Earlier this week I had the opportunity to interview her, and now she's back to give us some author advice. Great advice too! :)
I look forward to these each and every week because the information – the advice – these authors give is so beneficial to the people who read this blog. It is actually my most looked at post each week and I get emails often thanking me for passing on the wonderful advice these authors choose to share.
Originality is in the DetailsI'm writing this advice in part because one of the best writers I've ever known – and I mean put pen to paper, creating brilliant turns of phrase, literary geniuses – recently gave up writing because she felt she wasn't 'original enough.' This idea steamed from the long, long term internal struggle within herself to feel as if her work was 'truly different' and 'unlike anything out there.' Anytime she came up with anything (and she came up with plenty) she's always eventually come across something else that was 'too close' and then start over with her own work. Now while some of these were legitimate 'need to scrap' ideas, the vast majority were not. There was only a glimmer of similarity, the parallel only discernible if you were looking for things to nit-pick about. But it was always enough to dissuade her, and eventually, as I said, she gave up.
Now, the reason I bring this up is because, at one point, I suffered from the same issue. I've been writing novels since I was very young (first one was at the age of eleven) and well, I did the clichés. I wrote things that I thought were new ideas but weren't, and sometimes I just wrote my little heart out only to discover someone wrote the same exact plot ten, twenty-sum years ago in another country and we were just now getting the translations in English. Heck, I've been doing this so long that ideas I wrote up when I was young suddenly showed up in newly published novels and I had to go back into my manuscripts and change them. It's the way of the business – similar minds think alike, and we're all writers. We all draw from each other and read the same books, and while I'm not saying plagiarism is in anyway okay to go do (because it's not), I guess what I am getting at is that sometimes, as writers, we set the bar too high on what is "original."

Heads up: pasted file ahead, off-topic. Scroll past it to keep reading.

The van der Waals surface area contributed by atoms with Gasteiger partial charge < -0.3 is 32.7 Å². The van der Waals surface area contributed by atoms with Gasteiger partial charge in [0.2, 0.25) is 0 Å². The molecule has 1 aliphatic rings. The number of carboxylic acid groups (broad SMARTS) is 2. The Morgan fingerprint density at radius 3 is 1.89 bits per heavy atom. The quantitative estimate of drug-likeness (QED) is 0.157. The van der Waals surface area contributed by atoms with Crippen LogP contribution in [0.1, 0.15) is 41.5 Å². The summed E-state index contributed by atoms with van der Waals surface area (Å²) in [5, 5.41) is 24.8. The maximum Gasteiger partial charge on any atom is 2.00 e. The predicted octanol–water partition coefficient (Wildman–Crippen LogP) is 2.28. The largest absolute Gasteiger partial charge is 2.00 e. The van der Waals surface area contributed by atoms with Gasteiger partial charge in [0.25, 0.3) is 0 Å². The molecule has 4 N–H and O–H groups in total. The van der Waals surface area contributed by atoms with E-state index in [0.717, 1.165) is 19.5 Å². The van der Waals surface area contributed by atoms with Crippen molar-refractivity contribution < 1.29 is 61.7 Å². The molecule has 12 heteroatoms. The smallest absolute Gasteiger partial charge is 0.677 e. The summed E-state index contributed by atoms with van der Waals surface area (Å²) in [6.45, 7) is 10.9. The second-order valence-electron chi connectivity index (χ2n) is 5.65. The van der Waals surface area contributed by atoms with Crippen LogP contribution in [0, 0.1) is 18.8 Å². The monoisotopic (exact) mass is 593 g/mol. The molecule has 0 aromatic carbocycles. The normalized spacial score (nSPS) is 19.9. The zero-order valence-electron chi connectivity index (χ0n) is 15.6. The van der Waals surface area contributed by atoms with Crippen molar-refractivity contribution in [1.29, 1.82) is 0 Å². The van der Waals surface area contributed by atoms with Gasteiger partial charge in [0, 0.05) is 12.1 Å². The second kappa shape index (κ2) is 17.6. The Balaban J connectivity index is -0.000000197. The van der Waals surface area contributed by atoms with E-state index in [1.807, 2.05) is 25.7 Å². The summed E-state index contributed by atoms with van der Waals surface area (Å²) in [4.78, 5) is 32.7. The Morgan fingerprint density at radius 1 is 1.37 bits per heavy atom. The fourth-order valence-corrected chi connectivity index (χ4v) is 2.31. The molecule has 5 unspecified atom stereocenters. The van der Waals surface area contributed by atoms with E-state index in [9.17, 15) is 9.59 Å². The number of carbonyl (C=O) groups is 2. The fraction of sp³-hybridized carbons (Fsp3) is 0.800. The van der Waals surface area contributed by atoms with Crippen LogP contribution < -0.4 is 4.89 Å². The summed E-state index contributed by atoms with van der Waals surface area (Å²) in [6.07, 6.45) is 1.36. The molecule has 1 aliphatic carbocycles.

And so this is my real advice: originality is in the details. And sometimes, not even all the details. As another good writer friend of mine once told me, "If there's room in the world for 4 flavors of CSI and Law and Order, than there's room in it for Way Walkers and Lord of the Rings." It's good to have a fresh voice, a fresh approach, an original spin, and you should never, ever, copy from another author directly, but to all the aspiring writers out there: really, it's okay if your heartfelt creation is a little bit like another author's story. Just make certain that you've gone the extra mile to add as much of yourself into it as possible. Do research into obscure cultures and bring in details from their elaborate courting rituals. Look up the fashion of western Poland in the 1300s and describe their shoes. Make your characters vibrant and alive with hopes, dreams and unusual flaws.
Most importantly, read outside of your chosen genre. As readers, we tend to get comfortable with certain patterns within a specific genre – as writers, we need to shake it up. There's no rule that says a romance novel can't suddenly have space aliens bust into it, so long as you do the work to have it make sense, and enrich the story. And it doesn't need to be large plot aspects – take the details, the minutia, and sprinkle it throughout your tale. It will be stronger for it.
Do whatever it takes to make your story feel full, full of details and circumstances that you know only you've come up with. And then don't panic if there's still something similar out there. It will happen. But you know what will also happen? You'll have had that moment of true originality somewhere in there, that spark of you, and that will carry your story.
Your advice today really hit home with me. I have been working on writing a novel for the last two or three years (here and there) and the more book descriptions I read, the more I think it may be like everyone else's. What you have said here is SO true. (See, you not only helped my readers, but me too.)
Until next time y'all …